Those newer, smaller farms include Sleepy Bee Farm near Freeland, operated by Ryan Adkins and Halle Salisbury. They are recent graduates of the Organic Farm School and grow vegetables and flowers. Another is One Willow Farm near Oak Harbor, operated by Navy veteran Mark Stewart and his wife Melissa. They raise sustainably grown chickens and turkeys.
Other members aren’t technically farmers but produce things such as jams and herbs.
“Thanks to our members, the number of orders has really taken off this year,” Bly said. “It’s been over 90 every week since September and we hit 106 the week before Thanksgiving – which represented $9,000 in products sold.”
The hub filled its last orders for the year on Friday, Dec. 17. It will resume operations on Jan. 1.
The producers go online each week to list and price their items. “If somebody has 100 salad mixes to sell, for example, they will list each one for $5. Then the food hub adds a markup to cover packing and distribution costs,” she said.
The result was gross revenue of $230,000 this year, and producers received payments of $195,000.
To be sure, there is a lull in the first few months of the year, as stored crops run out and new crops aren’t yet ready for harvest. Last April, for instance, the food hub ran out of potatoes, causing undoubted anguish for some faithful buyers.
“A really cool thing about the food hub is that it’s a virtual learning tool for customers,” Bly said. “You learn what is seasonally available on Whidbey Island simply by scrolling through the web site. You learn how to cook and eat with the seasons.”
Because of the remarkable success the organization has built in such a short period of time, Bly is looking ahead. “I really think the growth is going to continue based on how enthusiastic our customers have been. We have been able to staff up and fill our freezers and coolers to meet the demand, and more producers are joining us.”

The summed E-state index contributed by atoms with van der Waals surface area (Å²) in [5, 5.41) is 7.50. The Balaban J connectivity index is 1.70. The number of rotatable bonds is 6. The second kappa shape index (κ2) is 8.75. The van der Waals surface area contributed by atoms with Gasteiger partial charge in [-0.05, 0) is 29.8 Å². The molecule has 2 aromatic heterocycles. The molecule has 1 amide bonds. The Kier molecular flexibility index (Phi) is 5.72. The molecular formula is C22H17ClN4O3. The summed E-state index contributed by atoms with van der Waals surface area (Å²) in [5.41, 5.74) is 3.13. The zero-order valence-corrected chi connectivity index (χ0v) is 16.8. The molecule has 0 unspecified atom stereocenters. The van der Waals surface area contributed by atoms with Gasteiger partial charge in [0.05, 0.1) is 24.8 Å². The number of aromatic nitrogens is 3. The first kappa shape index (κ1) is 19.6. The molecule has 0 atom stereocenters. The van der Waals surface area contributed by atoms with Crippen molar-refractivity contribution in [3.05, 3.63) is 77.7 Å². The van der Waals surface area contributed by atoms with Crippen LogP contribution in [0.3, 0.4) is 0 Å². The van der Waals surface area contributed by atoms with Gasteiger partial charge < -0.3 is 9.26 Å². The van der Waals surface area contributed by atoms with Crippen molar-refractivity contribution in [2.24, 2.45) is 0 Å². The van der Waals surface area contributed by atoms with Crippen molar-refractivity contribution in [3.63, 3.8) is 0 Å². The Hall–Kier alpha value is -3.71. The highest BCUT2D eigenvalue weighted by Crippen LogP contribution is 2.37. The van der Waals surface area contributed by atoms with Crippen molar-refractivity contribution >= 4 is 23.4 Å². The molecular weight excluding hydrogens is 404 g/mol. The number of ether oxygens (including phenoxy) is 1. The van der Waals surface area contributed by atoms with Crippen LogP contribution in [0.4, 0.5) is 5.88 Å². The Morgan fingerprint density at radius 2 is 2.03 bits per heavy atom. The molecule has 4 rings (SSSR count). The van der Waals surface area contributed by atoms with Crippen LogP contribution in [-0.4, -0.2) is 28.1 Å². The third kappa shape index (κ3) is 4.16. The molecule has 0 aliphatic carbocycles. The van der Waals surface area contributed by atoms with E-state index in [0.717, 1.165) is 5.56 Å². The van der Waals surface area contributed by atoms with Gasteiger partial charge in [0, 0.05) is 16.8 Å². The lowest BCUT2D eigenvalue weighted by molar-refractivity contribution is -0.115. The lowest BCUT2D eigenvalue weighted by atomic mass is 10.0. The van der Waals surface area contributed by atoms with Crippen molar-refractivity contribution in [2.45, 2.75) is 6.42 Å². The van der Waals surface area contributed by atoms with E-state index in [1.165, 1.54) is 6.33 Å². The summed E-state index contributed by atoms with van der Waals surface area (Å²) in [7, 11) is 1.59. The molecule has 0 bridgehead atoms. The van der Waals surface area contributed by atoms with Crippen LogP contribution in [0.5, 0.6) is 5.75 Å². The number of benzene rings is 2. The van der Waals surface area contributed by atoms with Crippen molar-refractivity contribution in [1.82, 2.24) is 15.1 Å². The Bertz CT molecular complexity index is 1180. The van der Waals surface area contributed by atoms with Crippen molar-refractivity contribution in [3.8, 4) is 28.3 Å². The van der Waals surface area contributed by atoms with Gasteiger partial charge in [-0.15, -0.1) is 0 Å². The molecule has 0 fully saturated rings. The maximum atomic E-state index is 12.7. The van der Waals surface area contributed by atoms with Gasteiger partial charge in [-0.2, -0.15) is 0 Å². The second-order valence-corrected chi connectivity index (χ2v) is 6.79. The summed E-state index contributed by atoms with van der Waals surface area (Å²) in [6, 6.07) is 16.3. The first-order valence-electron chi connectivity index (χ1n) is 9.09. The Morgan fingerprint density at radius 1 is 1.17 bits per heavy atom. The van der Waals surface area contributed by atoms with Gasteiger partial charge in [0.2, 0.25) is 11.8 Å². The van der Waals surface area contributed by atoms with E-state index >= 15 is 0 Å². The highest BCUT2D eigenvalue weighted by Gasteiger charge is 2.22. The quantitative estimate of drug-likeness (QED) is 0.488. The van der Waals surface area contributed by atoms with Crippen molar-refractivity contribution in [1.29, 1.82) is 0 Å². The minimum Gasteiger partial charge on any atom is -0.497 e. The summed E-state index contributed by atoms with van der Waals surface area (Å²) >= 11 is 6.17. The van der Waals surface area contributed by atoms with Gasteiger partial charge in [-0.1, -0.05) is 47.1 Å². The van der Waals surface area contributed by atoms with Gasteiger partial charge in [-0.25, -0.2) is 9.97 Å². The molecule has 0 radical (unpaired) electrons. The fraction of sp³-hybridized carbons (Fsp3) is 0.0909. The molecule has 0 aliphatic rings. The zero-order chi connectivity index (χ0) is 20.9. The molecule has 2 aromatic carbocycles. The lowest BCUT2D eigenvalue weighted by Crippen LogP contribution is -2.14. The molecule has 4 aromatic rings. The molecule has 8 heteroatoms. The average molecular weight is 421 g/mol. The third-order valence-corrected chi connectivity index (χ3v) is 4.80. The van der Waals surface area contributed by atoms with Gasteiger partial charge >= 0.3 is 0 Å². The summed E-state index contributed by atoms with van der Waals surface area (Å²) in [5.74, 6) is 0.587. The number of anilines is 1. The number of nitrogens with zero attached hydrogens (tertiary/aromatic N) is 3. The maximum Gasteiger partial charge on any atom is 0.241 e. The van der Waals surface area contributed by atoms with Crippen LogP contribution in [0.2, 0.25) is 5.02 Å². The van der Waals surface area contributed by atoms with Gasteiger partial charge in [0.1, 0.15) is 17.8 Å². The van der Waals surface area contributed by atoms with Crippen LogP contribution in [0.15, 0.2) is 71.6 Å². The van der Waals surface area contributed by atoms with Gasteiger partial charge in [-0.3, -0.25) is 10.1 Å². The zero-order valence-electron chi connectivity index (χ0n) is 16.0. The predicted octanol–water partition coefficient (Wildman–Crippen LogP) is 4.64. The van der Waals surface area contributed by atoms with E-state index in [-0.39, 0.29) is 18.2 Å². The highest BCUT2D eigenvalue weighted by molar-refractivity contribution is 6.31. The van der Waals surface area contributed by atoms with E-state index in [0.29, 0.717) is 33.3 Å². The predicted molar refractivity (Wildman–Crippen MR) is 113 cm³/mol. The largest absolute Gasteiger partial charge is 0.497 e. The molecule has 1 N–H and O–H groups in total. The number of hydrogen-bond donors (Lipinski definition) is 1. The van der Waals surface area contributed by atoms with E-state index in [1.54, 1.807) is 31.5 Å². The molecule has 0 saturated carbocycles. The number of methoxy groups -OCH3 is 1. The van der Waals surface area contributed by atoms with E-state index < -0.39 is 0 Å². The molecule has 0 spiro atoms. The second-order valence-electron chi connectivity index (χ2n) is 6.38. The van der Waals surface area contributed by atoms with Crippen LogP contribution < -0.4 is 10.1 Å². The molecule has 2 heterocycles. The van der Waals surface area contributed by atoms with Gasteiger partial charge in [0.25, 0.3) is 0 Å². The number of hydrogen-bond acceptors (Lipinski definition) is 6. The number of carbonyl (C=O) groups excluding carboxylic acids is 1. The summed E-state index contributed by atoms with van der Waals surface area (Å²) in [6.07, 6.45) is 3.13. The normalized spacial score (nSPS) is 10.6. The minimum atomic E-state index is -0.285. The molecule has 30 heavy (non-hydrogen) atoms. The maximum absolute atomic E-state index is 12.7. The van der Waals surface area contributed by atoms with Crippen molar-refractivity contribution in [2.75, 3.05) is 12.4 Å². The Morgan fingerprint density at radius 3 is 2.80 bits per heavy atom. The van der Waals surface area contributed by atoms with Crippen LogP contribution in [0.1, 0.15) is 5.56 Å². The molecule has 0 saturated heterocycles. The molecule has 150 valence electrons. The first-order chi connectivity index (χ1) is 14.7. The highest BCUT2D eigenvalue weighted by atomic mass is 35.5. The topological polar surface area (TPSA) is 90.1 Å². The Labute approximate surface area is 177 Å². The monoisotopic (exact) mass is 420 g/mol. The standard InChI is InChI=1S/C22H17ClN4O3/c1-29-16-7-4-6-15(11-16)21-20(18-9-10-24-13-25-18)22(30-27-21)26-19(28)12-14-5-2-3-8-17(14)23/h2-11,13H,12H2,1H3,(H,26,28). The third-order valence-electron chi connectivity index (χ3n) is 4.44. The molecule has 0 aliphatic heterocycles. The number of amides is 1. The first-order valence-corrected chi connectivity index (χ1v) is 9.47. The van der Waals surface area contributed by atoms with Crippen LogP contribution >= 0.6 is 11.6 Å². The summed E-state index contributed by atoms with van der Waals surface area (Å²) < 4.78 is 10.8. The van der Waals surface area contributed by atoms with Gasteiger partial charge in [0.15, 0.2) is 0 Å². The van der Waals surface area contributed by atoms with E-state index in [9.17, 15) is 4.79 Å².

Eventually, they hope to expand into the wholesale business they originally intended to launch before the pandemic. They do have a few wholesale customers now; among them are the Captain Whidbey Inn, the Oystercatcher restaurant and the Coupeville School District.
But it will take more staff and more infrastructure to permit that kind of additional growth. “We barely kept up with individual demand this year,” Bly said. “The farmers would have to grow a lot more crops, we’d need our own packing space and we’d need a bigger truck to deliver stuff.”
The organization, which has a board consisting of four farmers, three institutions and one community representative, is already raising funds to buy that bigger truck and its own freezer and cooler, and hopes eventually to have its own packing space.
“Right now we’re lucky to be able to borrow space from the people who grow what the food hub sells.”
The organization’s web site and food hub can be found at www.whidbeyislandgrown.com.